New research methods are emerging that balance qualitative and quantitative data, employing human-centred approaches and innovative technologies with the potential to shed light on the social impacts of smart cities. For example, the SoftGIS system uses subjective and objective data to tie survey responses to specific locations, connecting living environments to topics such as happiness and child-friendliness (Kyttä and Kahila, 2011). Crowdsourcing platforms like Fix My Street facilitate communication between citizens and governments, while a smartphone game developed for bus riders in Mexico City maps the routes of the informal transit system (Cooke, 2018). Social networks and citizen-initiated content offer other insights into daily life, as seen with reports of inappropriate behaviours on the Smart Kalasatama Facebook page in Helsinki. Participatory urban-planning is taking on new forms, such as eye-tracking to understand what interests people when viewing plans (Vainio et al. 2019), or “eparticipation” using social media to identify intangible cultural heritage (Nummi, 2018).

These examples suggest that there are many ways to mix methods to achieve a more human-centred focus and to reflect the specific contexts in which the evaluation takes place. Furthermore, they raise questions about how social media and other platforms are being used to engage people in smart city development and how this impacts their experience of participation. Combining smart city technologies with approaches based in design research could lead to new understandings of behaviours, values, and quality of life.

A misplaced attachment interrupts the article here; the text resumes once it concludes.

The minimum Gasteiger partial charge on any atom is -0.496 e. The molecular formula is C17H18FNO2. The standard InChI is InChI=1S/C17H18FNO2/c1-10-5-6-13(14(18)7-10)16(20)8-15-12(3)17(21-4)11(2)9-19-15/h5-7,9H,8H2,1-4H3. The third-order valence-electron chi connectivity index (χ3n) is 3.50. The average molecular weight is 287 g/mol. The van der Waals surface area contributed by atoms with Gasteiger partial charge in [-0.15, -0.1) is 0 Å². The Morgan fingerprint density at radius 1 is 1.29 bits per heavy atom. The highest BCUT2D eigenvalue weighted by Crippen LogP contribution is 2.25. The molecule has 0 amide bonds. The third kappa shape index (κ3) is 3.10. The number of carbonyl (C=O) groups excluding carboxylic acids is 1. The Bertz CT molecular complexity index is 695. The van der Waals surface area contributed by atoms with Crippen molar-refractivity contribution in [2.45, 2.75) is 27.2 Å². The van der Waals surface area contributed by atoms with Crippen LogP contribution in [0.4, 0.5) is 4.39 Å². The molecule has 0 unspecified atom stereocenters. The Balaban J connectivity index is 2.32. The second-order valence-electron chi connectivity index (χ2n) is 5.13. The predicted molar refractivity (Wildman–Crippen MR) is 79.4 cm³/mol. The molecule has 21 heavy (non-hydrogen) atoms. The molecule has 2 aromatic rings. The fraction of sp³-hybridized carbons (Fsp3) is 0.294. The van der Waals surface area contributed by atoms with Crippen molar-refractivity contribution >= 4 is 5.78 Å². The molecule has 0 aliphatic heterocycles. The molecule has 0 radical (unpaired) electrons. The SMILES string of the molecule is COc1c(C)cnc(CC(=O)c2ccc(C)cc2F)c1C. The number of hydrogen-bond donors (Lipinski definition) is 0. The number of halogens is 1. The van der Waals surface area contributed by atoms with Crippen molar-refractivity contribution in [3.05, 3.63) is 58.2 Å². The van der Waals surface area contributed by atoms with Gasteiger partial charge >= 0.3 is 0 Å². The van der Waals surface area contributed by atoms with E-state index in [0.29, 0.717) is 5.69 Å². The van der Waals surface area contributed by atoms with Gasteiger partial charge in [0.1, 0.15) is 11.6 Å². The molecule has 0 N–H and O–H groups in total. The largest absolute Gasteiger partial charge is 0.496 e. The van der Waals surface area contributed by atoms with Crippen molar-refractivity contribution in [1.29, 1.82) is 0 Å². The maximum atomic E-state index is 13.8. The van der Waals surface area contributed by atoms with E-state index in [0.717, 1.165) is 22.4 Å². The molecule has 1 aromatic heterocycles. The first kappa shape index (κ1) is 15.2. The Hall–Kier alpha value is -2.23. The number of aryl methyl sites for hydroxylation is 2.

1. Akande, A., Cabral, P., Gomes, P., & Casteleyn, S. (2019). The Lisbon ranking for smart sustainable cities in Europe. Sustainable Cities and Society, 44, 475–487.
  2. Cooke, J. (2018, April 18). The Impossible Possible City. How Mexico City’s Urban Innovation Lab Tackles the City’s Challenges. Curbed.
  3. Helsinki, Espoo, Vantaa, Tampere, Turku, & Oulu. (2015). The Six City Strategy – Open and Smart Services (p. 28).
  4. Johnson, M., Hyysalo, S., Mäkinen, S., Helminen, P., Savolainen, K., and Hakkarainen, L. (2014). From recipes to meals… And dietary regimes: Method Mixes as key emerging topic in human-centered design. Proceedings of the 8th Nordic Conference on Human-Computer Interaction:Fast, Fun, Foundational, 343–352.
  5. Kyttä, M., and Kahila, M. (2011, February 21). SoftGIS Methodology. Building Bridges in Urban Planning. GIM International.
  6. Nummi, P. (2018). Crowdsourcing Local Knowledge with PPGIS and Social Media for Urban Planning to Reveal Intangible Cultural Heritage. Urban Planning, 3(1), 100–115.
  7. Sharifi, A. (2020). A typology of smart city assessment tools and indicator sets. Sustainable Cities and Society, 53, 101936.
  8. United Nations. (2017). United For Smart Sustainable Cities. Collection Methodology for Key Performance Indicators for Smart Sustainable Cities.
  9. Vainio, T., Karppi, I., Jokinen, A., and Leino, H. (2019). Towards Novel Urban Planning Methods – Using Eye-tracking Systems to Understand Human Attention in Urban Environments. In Extended Abstracts of the 2019 CHI Conference on Human Factors in Computing Systems (CHI EA ’19). Association for Computing Machinery, New York, NY, USA, Paper CS30, 1–8.